What causes this discrepancy? The answer is that the tectonic regime in the contiguous United States east of the Rocky Mountains differs substantially from the situation west of the mountain range. The Earth's crust here in the West is torn and jumbled by the tectonic collision of the Pacific and the North American plates. The boundary is not confined only to the San Andreas Fault, but influences the entire region from the Pacific Coast all the way to the Rockies. East of the range, however, most of the Earth's crust is old and geologically very stable. It has not seen any plate collisions for hundreds of millions of years. Seismic waves can travel through such stable regions with much less interference than in areas that have recently been torn up by tectonic forces. When an earthquake hits east the Rockies, the Midwest and East ring like a bell, to be "heard" for hundreds of miles. Here in California and the West, however, the seismic waves are more like a "thud." They are scattered, absorbed, and attenuated by the battered crust, thereby losing their punch in a much shorter distance. (hra067)
Late Saturday night, Oklahoma, a state more known for its destructive tornadoes than for earthquakes, was shaken by the strongest temblor in its history. An earthquake with a magnitude of 5.6 struck near the town of Prague in Lincoln County, about 40 miles east of Oklahoma City. It was preceded by a magnitude 4.7 foreshock, which occurred about twenty hours before the main event at almost the same epicenter.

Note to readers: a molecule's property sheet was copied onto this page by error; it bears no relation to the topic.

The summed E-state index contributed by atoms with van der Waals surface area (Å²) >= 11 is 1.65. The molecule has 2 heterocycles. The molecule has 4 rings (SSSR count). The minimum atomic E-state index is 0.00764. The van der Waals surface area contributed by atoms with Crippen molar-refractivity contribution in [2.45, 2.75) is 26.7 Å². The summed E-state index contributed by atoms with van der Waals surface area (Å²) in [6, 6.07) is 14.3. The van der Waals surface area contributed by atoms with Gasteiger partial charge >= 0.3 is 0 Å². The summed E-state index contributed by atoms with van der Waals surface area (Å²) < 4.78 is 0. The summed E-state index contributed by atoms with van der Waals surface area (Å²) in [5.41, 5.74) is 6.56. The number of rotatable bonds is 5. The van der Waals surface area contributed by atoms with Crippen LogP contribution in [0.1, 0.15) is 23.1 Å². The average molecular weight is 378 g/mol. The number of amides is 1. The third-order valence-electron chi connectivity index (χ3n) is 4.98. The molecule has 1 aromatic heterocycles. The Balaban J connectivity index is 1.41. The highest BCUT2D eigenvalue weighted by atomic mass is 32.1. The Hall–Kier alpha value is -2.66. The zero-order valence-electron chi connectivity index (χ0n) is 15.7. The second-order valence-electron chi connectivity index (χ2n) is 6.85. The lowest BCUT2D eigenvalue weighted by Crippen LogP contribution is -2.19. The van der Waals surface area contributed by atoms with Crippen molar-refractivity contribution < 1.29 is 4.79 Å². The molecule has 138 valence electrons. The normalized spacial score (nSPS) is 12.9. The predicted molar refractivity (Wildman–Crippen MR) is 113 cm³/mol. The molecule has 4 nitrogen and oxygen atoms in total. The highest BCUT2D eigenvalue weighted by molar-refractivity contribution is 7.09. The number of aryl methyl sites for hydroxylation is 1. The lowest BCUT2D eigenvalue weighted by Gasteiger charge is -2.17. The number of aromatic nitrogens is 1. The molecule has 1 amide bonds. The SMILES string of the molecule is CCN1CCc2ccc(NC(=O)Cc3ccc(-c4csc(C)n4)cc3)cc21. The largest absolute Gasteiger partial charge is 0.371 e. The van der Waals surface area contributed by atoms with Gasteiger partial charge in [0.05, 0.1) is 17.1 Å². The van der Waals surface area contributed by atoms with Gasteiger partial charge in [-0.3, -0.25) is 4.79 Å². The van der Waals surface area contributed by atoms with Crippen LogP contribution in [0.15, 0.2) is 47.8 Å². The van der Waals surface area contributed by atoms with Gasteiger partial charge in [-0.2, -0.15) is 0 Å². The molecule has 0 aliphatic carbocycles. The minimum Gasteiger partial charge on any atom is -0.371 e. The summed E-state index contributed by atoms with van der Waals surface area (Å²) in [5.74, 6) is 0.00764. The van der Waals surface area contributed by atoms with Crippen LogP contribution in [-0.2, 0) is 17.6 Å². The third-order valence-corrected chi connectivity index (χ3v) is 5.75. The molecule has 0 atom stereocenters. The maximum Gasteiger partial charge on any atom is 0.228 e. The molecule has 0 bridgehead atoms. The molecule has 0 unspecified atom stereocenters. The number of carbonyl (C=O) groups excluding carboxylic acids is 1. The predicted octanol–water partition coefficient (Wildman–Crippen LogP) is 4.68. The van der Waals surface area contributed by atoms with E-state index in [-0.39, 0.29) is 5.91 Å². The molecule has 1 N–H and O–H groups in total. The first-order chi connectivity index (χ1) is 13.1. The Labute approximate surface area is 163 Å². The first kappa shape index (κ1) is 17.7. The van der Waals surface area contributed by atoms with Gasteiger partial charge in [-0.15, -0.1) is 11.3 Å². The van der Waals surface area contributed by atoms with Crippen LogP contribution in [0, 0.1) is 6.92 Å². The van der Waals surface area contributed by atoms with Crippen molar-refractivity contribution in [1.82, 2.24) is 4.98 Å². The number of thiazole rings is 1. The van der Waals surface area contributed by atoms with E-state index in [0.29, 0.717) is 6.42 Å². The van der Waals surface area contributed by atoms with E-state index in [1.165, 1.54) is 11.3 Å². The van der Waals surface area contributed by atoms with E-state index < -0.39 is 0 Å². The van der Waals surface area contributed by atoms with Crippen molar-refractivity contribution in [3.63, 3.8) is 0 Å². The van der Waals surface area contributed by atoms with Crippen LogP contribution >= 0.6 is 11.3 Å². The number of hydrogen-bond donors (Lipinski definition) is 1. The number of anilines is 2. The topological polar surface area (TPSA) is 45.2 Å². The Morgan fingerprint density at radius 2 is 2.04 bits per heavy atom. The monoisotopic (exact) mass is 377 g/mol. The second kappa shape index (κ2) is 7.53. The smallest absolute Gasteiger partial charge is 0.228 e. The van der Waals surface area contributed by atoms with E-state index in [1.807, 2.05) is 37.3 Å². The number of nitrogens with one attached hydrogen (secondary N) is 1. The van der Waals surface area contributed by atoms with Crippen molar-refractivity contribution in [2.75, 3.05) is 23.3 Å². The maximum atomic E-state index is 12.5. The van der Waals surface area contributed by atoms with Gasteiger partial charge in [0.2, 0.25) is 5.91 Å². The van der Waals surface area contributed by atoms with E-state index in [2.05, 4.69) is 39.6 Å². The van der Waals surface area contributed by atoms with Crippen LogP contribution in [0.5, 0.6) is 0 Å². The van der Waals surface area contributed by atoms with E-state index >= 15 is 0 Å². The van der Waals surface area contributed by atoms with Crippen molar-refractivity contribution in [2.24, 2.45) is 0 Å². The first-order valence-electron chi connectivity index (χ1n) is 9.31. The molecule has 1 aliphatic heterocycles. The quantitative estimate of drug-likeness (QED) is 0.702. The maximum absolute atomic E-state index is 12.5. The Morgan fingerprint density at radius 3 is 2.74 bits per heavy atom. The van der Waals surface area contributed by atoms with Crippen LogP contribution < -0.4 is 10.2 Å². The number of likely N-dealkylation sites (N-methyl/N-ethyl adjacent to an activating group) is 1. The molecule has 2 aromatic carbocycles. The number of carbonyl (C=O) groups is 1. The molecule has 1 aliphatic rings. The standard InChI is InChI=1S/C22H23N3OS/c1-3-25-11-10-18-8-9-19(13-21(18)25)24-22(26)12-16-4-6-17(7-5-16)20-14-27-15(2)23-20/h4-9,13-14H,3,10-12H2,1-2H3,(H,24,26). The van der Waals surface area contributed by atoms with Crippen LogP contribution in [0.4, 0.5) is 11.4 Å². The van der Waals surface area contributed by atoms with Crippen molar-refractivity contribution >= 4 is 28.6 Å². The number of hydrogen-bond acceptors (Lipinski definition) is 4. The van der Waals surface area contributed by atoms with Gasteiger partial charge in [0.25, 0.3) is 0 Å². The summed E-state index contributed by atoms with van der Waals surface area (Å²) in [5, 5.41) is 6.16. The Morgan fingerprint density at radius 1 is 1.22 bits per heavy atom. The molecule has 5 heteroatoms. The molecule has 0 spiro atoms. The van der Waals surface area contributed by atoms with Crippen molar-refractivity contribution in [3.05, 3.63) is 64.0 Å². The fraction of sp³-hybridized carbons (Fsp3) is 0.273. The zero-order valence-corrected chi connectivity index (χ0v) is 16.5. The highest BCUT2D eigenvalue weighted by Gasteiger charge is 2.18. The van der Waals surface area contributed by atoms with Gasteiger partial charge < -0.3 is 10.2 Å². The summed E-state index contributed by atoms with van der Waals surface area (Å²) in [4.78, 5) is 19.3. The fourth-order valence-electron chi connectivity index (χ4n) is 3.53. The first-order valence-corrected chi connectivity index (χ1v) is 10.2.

The main shock caused damage to at least five homes, mostly when chimneys caved in. One man was reportedly injured when he tripped and hit his head while attempting to flee his home near Prague. U.S. Highway 62 buckled in at least two places during the quake, causing a sinkhole east of Meeker, but road crews repaired the damage overnight. The quake also damaged a 40-foot spire at St. Gregory University in Shawnee and ruptured a water pipe in Chandler.
These two quakes are, so far, the culmination of a very unusual series of temblors, which has been shaking Oklahoma since 2009. Last year alone, the Oklahoma Geological Survey recorded 1047 earthquakes in the Sooner State, more than a hundred of them were felt, mostly in the greater vicinity of the State's capital, Oklahoma City. While such numbers are normal for California and other earthquake prone regions, they are certainly unusual for a state in what geologists consider to be the stable part of the Nation.
|Since 2009 the number of earthquakes in Oklahoma has risen dramatically. This figure shows the annual number of earthquakes in Oklahoma listed in the catalog of the Advanced National Seismic System. The local network of the Oklahoma Geological Survey has registered even more temblors.|
Even more puzzling to seismologists is the fact that these quakes are not associated with the only known earthquake fault in Oklahoma, the Meers Fault. It runs over a length of approximately 30 miles through Comanche and Kiowa counties in the southwestern part of the state. Geological studies showed, that this fault was active for the last time about 1300 years ago. It may then have produced an earthquake with a magnitude between 6.5 and 7.0.
Until Saturday's temblor struck the biggest recorded earthquake in Oklahoma occured in 1952, when the town of El Reno, just west of Oklahoma City was shaken by a magnitude 5.5 event. Before Oklahoma became a state in 1907, a quake of similar magnitude struck in northeastern Indian Territory in 1882. The exact location of that tremor is unknown.
Saturday's late-night quake was slightly lower in magnitude than the one that rattled the East Coast on August 23. That 5.8 magnitude earthquake was centered in Virginia and felt from Georgia to Canada. No major damage was reported then, although cracks appeared in the Washington Monument. The National Cathedral suffered costly damage to elaborately sculpted stonework, and a number of federal buildings were evacuated. (hra066)